Spare us the Shakespeare Nadhim Zahawi, your resignation letter only shows how out of touch the Tories are - Jayne Dowle

Was there ever a more extraordinary resignation letter than that of Conservative Nadhim Zahawi, who becomes the 64th MP to announce they’re stepping down at the General Election?

If only he – and other current and former senior Tories – had been so thoughtful and introspective when they were locking down the country during Covid, tanking the economy and generally carrying on like a bunch of out-of-touch, high-handed autocrats.

Describing himself as the ‘MP for Shakespeare’ – his constituency is Stratford-upon-Avon, the birthplace of the Bard – Zahawi quotes liberally from Shakespeare’s works, juxtaposing quotations such as “Go to your bosom, knock there, and ask your heart what it doth know” and “parting is such sweet sorrow” with an unnerving faux-humble insight into his grooming routine, which is worth quoting in full:

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“Every morning as I shave my head in the mirror, I have to pinch myself. How is it that a boy from Baghdad who came to these shores, fleeing persecution and unable to speak a word of English, was able to do as much as I have?”

Nadhim Zahawi has announced he will not stand at the next general election. PIC: Victoria Jones/PA WireNadhim Zahawi has announced he will not stand at the next general election. PIC: Victoria Jones/PA Wire
Nadhim Zahawi has announced he will not stand at the next general election. PIC: Victoria Jones/PA Wire

He might not be blessed with the gift of understatement, but the shortest-lived Chancellor of the Exchequer in modern times certainly has a tin ear.

As controversy rages over Rishi Sunak’s Rwanda deportation plan, did it never actually cross Zahawi’s mind that reminding those immigrants far less fortunate than himself that he has prospered to the very highest level in the UK might be somewhat arrogant?

Born in Baghdad in 1967, a teenage Zahawi could have been called up to fight in the Iran-Iraq war of the 1980s, but had already fled to the UK with his parents. A co-founder of polling company YouGov and a keen equestrian, he once claimed parliamentary expenses for the electricity bill at his stables. This is the kind of success story that the PM himself echoes, then has the temerity to argue that he’s “living proof” that the UK isn’t racist.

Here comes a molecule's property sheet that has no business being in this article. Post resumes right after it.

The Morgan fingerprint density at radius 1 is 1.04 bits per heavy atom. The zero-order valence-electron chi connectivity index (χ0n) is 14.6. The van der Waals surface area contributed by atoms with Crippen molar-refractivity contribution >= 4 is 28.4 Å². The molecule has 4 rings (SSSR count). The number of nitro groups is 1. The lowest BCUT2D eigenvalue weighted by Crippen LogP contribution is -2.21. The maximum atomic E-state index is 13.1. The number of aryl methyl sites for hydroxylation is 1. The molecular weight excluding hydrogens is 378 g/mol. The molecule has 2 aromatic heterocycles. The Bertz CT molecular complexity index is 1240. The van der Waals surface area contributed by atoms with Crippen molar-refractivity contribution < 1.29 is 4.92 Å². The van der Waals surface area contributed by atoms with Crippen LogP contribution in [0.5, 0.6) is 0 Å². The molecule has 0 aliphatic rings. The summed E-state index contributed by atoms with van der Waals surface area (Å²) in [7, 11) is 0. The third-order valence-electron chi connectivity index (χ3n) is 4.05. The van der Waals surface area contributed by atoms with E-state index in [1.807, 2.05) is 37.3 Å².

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And it’s insincere. Does anybody actually ever pinch themselves?

In January 2023, Zahawi admitted that an error in his tax affairs was accepted by HMRC as having been “careless and not deliberate”. Reports suggested that a 30 per cent penalty was slapped on Zahawi’s outstanding taxes, with the total bill amounting to £4.8m.

As a result, the Prime Minister sacked Zahawi as Conservative Party chairman, for failing to disclose that he was under investigation by HMRC at the time of his appointment.

Previous to this, in November 2020, in the middle of the pandemic, Zahawi had been appointed vaccines minister and oversaw the rollout of the coronavirus pandemic for almost 12 months. Whilst his tenure was effective, your view of his role will obviously depend on your level of cynicism towards the whole exercise, especially in light of what we know about what went on in Downing Street during this time.

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A short stint sipping from the poisoned chalice of education – Zahawi was Secretary of State for Education from September 2021 to July 2022 and no-one can remember anything he said or did of significance – and then the infamous Treasury gig and ignominy as party chairman.

He’s hardly covered himself in glory for the last few years, has he, but covers them all off with a brisk “my mistakes have been mine”? Evoking the words of Shakespeare in such a self-serving way?

Presumably he thought he would conjure up the image of an ordinary man, just like them. An ordinary man obliged to pay a tax bill totalling millions, an ordinary man whose father went on to build a successful contracting, steel manufacturing and property empire.

In 544 words he manages to showcase the sheer hypocrisy and total lack of empathy exhibited by the whole shower of feather-bedded senior Tories who have presided over economic collapse at home, and the UK’s perilous position in terms of security abroad, in one fell swoop. For that at least, I suppose we have to give him some credit, although it won’t be the kind he was expecting.

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I suppose you could say that at least the man has, eventually. fallen on his sword – that’s from the Bible, not Shakespeare by the way – but that’s missing the point really. He’s still only 56, but says he’s moving aside for someone “energetic”. What next, we can only wonder?

Shakespeare’s words still haunt us and shape our sentences 500 years after his death, even when we don’t recognise them as such. They should be democratic, enjoyed and relished by school-children, but too often they are alienating.

With this letter, all Zahawi has done is to pile on the sense of ‘them and us’ that has characterised the Tories in recent years. What he should have done is pull down his Collected Works and look up Brutus, in Julius Caesar: “But hollow men, like horses hot at hand, Make gallant show and promise of their mettle.”

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